Intersectional Discrimination in the Workplace

By:  Abigail Castellano

What is intersectionality?

In order to explore intersectional discrimination, it is important to first understand what intersectionality means, a term originated by Kimberl Crenshaw. The Merriam-Webster Dictionary defines it as “the complex, cumulative way in which the effects of multiple forms of discrimination (such as racism, sexism, and classism) combine, overlap, or intersect especially in the experiences of marginalized individuals or groups.” For example, intersectionality may consider how a person’s race overlaps with their gender identity and how these two characteristics impact how they experience discrimination. An article from The Conversation provides a short list of characteristics that may intersect with one another.

What does intersectional discrimination look like?

According to the Council of Europe, a leading human rights organization, “intersectional discrimination happens when two or multiple grounds operate simultaneously and interact in an inseparable manner, producing distinct and specific forms of discrimination.”  This can be summarized by the idea that Black women faced sexism in the Civil Rights movement and dealt with racism in the feminist movement due to intersectional discrimination. It is also shown by comparing the way an African American individual versus an African American individual with a disability experiences discrimination in the workplace. The 2018 Annual Disability Statistics Compendium found that “while 28.6 percent of U.S. African-American civilians with disabilities ages 18-64 living in the community had a job, compared to 73.7 percent of [African-Americans] without disabilities.” Although African Americans may deal with discrimination in the workplace, African Americans with disabilities experience a different level of discrimination based on the intersection of their race and disability status.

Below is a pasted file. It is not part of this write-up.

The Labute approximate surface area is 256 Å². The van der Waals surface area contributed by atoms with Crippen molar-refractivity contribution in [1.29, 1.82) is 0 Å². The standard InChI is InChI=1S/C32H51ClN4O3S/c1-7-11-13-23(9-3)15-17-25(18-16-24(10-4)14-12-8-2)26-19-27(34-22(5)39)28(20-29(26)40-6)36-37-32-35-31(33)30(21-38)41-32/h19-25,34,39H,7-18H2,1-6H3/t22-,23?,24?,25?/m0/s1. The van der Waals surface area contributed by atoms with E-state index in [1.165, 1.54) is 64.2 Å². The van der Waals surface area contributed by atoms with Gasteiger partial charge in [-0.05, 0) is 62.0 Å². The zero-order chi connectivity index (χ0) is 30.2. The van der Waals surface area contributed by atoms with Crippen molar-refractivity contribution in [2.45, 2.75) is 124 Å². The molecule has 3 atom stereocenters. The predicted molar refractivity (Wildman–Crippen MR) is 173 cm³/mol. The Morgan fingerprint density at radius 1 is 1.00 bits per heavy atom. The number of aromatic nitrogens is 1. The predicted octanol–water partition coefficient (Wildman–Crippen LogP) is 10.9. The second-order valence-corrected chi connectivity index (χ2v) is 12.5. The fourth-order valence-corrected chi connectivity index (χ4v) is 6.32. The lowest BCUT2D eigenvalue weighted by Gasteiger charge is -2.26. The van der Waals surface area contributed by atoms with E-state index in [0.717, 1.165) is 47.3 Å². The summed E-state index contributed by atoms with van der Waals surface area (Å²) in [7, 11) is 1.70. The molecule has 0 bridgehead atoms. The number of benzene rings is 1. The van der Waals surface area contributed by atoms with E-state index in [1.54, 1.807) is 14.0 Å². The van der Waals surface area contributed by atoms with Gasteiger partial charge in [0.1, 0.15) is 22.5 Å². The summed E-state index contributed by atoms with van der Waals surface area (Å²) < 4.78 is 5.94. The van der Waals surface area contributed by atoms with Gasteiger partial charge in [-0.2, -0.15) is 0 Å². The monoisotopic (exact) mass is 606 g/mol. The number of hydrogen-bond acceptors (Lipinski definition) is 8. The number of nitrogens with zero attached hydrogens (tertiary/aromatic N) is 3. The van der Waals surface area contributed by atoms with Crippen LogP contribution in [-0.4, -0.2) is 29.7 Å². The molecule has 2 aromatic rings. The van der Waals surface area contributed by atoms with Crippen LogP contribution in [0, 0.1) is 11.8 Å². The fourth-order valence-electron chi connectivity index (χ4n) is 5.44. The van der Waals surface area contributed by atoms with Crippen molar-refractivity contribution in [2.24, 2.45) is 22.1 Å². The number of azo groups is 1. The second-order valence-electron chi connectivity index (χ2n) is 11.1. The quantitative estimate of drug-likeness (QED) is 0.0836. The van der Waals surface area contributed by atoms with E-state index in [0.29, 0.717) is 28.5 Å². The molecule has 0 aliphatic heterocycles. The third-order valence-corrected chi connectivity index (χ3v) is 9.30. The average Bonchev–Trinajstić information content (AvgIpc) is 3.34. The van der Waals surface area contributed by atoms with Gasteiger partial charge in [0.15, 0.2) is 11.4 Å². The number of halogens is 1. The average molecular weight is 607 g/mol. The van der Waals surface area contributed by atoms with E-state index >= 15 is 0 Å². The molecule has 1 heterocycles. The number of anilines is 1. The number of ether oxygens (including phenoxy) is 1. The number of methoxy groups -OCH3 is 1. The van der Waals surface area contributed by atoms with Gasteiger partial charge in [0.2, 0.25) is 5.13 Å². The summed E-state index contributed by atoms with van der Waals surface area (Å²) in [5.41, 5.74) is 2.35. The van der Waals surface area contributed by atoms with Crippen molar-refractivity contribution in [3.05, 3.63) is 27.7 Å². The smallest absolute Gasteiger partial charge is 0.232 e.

How can we prohibit intersectional discrimination in the workplace?

Preventing intersectional discrimination in the workplace starts with robust DEI education on unique employee identities as well as the intersectionality that exists within those identities. It might mean considering the various types of diversity in the work environment and whether there is representation and awareness of all experiences. Rather than avoiding conversations on differences, it is vital to engage, listen and reflect upon each employee’s unique characteristics and experiences.

Additional Reading:

How intersectionality affects diversity and inclusion at work | World Economic Forum ( – An article that provides more data and statistics on intersectional discrimination.

Intersectionality: what is it and why it matters | VPFO | UBC – An article on intersectionality and why it is important. This resource includes the wheel of power/privilege, a diagram that can be used to “reflect on the many intersecting identities and power structures that we all engage with.”

What is intersectionality, and what does it have to do with me? | YW Boston –  A blogpost that offers a definition of intersectionality as well as how to apply it to create greater inclusivity in and outside of the workplace.